I’ll remember 2010 as the year I started to actually pay attention to fresh non-pop music. Or to put it another way, I will remember it as the year in which I began to make an effort to keep up with quality bands and albums as they released new work, enough so that I feel confident in putting together a list of favourites. It was also a year in which I solidified my appreciation of artists, some of whom I began exploring in 2009, but who did not release albums in 2010: Joe Henry, Over The Rhine, Okkervil River, The Mountain Goats, David Bazan, Florence and the Machine, to name a few. And Radiohead. Heck, even Bob Dylan. I have had a very sheltered listening life.
To put things in context, my music-listening tastes have always been months or years-long affairs dominated by one major genre or type. Besides a childhood raised in traditionally Anglican church musical setting (and discounting my brief, second-grade flair with new country) film scores were my first great musical love. At fourteen I discovered Switchfoot and almost immediately after, CCM, both of which dominated my high school life. I still love Switchfoot to this day; the CCM of my teen years, not so much (and for those who care, I would indeed defend the notion that Switchfoot should not be described as CCM).
For the last couple of years my listening time has been devoted to more “indie” bands and artists (and catching up on 30 years of U2). And for the first time ever, I’m enjoying a truly wider variety of styles all at once.
When I put together a list like this, I don’t really have a critical hat to wear as I would if it were a film list. If it moves me in some way — emotionally or physically — or if I think it reaches down into that spot a bit to the left and below the stomach and presses my melancholy buttons, it’s probably going to make the list. And to be honest, 2010 had a lot of melancholy moments.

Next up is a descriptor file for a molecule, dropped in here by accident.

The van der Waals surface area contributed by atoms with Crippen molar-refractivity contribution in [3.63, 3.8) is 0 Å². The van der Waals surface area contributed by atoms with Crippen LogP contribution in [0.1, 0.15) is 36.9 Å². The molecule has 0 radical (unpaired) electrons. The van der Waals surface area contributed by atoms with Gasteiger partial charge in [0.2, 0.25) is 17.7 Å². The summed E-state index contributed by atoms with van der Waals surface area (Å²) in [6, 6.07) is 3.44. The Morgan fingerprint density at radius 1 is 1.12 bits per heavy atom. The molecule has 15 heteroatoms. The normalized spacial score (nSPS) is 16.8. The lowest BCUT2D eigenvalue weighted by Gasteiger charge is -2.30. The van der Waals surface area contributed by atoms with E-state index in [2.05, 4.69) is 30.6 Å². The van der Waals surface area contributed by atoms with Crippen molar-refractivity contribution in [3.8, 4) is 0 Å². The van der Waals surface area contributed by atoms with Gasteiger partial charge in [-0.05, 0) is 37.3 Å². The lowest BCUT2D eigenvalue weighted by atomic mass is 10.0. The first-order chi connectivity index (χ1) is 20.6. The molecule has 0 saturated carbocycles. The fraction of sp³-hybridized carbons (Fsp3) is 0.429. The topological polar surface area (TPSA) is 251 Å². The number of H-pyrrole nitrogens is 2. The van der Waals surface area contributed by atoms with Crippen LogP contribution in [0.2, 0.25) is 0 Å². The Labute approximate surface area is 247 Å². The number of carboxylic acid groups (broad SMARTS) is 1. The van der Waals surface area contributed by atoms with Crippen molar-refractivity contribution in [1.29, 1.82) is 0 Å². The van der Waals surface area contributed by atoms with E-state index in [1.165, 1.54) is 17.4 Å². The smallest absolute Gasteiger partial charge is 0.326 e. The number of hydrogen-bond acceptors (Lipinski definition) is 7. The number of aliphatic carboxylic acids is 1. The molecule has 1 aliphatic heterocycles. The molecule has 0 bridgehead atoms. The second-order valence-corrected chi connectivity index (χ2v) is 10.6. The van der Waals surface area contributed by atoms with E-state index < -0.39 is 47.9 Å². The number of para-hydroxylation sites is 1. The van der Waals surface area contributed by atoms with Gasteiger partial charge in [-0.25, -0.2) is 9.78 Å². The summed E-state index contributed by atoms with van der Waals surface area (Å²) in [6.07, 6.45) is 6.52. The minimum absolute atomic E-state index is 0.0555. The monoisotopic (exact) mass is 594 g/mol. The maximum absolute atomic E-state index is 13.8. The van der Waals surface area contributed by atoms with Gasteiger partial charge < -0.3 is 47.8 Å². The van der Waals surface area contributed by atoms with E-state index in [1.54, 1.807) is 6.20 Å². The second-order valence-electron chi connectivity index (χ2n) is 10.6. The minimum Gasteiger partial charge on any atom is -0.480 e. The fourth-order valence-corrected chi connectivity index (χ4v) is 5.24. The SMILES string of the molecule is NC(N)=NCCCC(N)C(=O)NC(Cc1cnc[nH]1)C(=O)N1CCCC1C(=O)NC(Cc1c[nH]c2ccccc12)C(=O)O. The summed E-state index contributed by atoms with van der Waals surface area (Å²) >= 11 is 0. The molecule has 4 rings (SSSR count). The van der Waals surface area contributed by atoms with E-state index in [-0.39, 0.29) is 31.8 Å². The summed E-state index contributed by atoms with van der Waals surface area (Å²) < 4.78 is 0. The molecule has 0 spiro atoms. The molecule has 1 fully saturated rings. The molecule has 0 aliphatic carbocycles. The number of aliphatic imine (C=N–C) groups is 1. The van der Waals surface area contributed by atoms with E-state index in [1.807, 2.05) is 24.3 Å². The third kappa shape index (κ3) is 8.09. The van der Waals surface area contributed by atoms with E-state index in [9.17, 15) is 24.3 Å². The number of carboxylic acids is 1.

These were the albums, the songs, the notes, the words, that would come alongside and sigh like an old friend. These works went a long way to making the hard times bearable. Or they were just plain fun. Either way, I needed these albums.
- Arcade Fire — The Suburbs (Half-Light II)
- The National — High Violet (Bloodbuzz Ohio)
- The Roots — How I Got Over (Right On)
- Daft Punk — Tron: Legacy (End of Line)
- Janelle Monae — The ArchAndroid (Cold War)
- Mavis Staples — You Are Not Alone (Wonderful Savior)
- Shearwater — The Golden Archipelago (Black Eyes)
- Titus Andronicus — The Monitor (The Battle of Hampton Roads)
- Anais Mitchell — Hadestown (Wait For Me)
- Tobymac — Tonight (City On Our Knees)
John Legend’s collaboration with The Roots, Wake Up!, deserves an honorable mention. I’d also be remiss to avoid the fact that one of the single most possessive and, somehow, satisfying singles I heard in 2010 was B.o.B’s “Airplanes.”
In terms of non-2010 releases, I was immensely moved by David Bazan’s Curse Your Branches (2009), thoroughly wowed by the lyrical dexterity of Okkervil River’s The Stage Names (2007), and, in what was perhaps my favourite musical experience of 2010, brought to my knees again and again as I worked my way through Joe Henry’s output. Civilians (2007) is a masterpiece for the ages.
Soundtrack-wise, I didn’t hear much besides Tron: Legacy that really gripped me, although Hans Zimmer’s surprisingly excellent Sherlock Holmes score does technically qualify as 2010 music release. I greatly admired John Adams’ work on I Am Love, but have not heard it as an album yet.
And that was 2010. The new year has already brought at least one album that I’m fairly certain will be on this list next January. Onwards and upwards, then.
EDIT (3/3/11): Shuffled Mavis up to #6. It’s a beauty.